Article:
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By Elena Kadvany

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About this blog: I am a perpetually hungry twenty-something journalist, born and raised in Menlo Park and currently working at the Palo Alto Weekly as education and youth staff writer. I graduated from USC with a major in Spanish and a minor in jo...  (More)

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Food fight: Palo Alto vs. San Francisco

Uploaded: Oct 21, 2013
Will Palo Alto's food scene ever compete with San Francisco's?

It's a question I often ask myself, especially in light of the non-stop influx of well-known SF places opening up on the Peninsula. I tend to think not.

In my experience, some of these San Francisco outposts have actually not tasted quite as good down here (Tacolicious, to be exact, was a total letdown when I first went). Maybe I'm picky; a food snob; restaurants have off days. Who knows.

Though the great San Francisco restaurant migration is exciting for Peninsula foodies, present company included, it also leaves one wondering: Will Palo Alto be taken over by these chain transplants? What about the mom and pops, the individual, non-chain, non-franchised, unique and special places? There are plenty of places of that nature in Palo Alto that have been around for years, but few new ones coming into town. (I was pleased to hear about Scoop Microcreamery, an ice cream shop that opened on University Avenue a few weeks ago and is owned by a couple from New Jersey who call themselves "Mr. and Mrs. Scoop." Sidenote: The ice cream is sublime. Get the bourbon with salted caramel.)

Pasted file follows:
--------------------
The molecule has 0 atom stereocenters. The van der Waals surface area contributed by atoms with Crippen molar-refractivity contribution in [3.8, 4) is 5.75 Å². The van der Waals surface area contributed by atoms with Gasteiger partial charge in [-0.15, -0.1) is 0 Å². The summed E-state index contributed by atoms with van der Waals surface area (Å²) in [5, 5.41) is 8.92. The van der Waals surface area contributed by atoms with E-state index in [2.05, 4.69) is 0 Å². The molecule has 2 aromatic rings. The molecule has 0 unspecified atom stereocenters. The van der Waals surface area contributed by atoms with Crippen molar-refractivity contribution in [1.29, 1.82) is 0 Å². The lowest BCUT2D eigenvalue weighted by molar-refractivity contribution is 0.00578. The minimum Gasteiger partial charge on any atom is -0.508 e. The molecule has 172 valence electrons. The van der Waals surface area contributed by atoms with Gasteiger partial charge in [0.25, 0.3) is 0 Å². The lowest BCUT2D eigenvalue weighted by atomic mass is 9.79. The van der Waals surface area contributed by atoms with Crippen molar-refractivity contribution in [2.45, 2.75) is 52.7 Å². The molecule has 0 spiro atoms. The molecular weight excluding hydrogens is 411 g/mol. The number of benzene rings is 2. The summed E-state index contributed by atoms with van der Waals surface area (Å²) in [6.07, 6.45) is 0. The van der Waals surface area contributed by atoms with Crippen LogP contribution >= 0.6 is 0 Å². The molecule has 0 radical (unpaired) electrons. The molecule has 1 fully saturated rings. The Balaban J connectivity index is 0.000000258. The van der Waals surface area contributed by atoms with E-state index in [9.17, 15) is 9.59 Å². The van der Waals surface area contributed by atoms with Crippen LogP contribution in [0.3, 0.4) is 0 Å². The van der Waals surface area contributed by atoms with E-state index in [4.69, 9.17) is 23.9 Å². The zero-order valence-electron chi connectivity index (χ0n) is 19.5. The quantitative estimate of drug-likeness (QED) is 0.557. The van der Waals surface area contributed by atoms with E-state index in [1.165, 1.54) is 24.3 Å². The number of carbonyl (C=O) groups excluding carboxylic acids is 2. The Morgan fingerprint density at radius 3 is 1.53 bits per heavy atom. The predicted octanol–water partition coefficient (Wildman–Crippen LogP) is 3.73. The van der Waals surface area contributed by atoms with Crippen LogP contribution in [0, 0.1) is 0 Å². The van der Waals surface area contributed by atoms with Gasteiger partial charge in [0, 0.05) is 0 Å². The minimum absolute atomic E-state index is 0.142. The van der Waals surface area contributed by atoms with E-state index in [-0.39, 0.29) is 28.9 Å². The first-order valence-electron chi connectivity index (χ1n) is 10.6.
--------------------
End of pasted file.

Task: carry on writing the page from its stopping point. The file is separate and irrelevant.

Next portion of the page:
Trevor Felch, a local food writer, aired similar thoughts on the SF Weekly's food blog on Monday, Oct. 21. Read his post: When Will Palo Alto's Dining Scene Step Out of S.F.'s Shadow?

His two cents: what Palo Alto lacks, is "small, passionate, chef-owned concepts," which are pushed out/kept away by the "restaurant expansion culture" that has been dominating the city of late. I totally agree.

I'd be interested to hear what others think. What's your take on the Palo Alto food scene? What about Mountain View, Menlo Park, Redwood City? Will Palo Alto (or the Peninsula's) food scene ever compete with San Francisco's? Does it need to?

Comments

 +  Like this comment
Posted by another foodie, a resident of Green Acres,
on Oct 21, 2013 at 7:36 pm